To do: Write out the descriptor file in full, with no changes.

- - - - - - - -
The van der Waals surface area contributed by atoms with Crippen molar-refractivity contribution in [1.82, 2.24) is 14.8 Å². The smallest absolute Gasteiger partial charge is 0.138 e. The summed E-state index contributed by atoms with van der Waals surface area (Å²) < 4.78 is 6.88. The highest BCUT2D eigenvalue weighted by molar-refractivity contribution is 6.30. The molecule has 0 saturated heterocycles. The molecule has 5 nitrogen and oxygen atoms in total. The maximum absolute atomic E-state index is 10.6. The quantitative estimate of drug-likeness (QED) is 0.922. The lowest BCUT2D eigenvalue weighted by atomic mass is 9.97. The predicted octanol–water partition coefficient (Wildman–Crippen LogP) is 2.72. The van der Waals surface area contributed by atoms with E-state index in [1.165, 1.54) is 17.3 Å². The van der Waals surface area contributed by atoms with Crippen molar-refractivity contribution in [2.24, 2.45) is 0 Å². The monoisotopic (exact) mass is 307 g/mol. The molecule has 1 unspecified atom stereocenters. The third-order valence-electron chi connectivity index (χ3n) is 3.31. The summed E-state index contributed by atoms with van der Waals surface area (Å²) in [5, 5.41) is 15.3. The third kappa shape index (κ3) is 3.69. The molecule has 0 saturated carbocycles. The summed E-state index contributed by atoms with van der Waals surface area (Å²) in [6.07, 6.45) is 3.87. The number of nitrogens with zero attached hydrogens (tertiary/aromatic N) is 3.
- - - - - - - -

The van der Waals surface area contributed by atoms with Crippen molar-refractivity contribution in [1.82, 2.24) is 14.8 Å². The smallest absolute Gasteiger partial charge is 0.138 e. The summed E-state index contributed by atoms with van der Waals surface area (Å²) < 4.78 is 6.88. The highest BCUT2D eigenvalue weighted by molar-refractivity contribution is 6.30. The molecule has 0 saturated heterocycles. The molecule has 5 nitrogen and oxygen atoms in total. The maximum absolute atomic E-state index is 10.6. The quantitative estimate of drug-likeness (QED) is 0.922. The lowest BCUT2D eigenvalue weighted by atomic mass is 9.97. The predicted octanol–water partition coefficient (Wildman–Crippen LogP) is 2.72. The van der Waals surface area contributed by atoms with E-state index in [1.165, 1.54) is 17.3 Å². The van der Waals surface area contributed by atoms with Crippen molar-refractivity contribution in [2.24, 2.45) is 0 Å². The monoisotopic (exact) mass is 307 g/mol. The molecule has 1 unspecified atom stereocenters. The third-order valence-electron chi connectivity index (χ3n) is 3.31. The summed E-state index contributed by atoms with van der Waals surface area (Å²) in [5, 5.41) is 15.3. The third kappa shape index (κ3) is 3.69. The molecule has 0 saturated carbocycles. The summed E-state index contributed by atoms with van der Waals surface area (Å²) in [6.07, 6.45) is 3.87. The number of nitrogens with zero attached hydrogens (tertiary/aromatic N) is 3.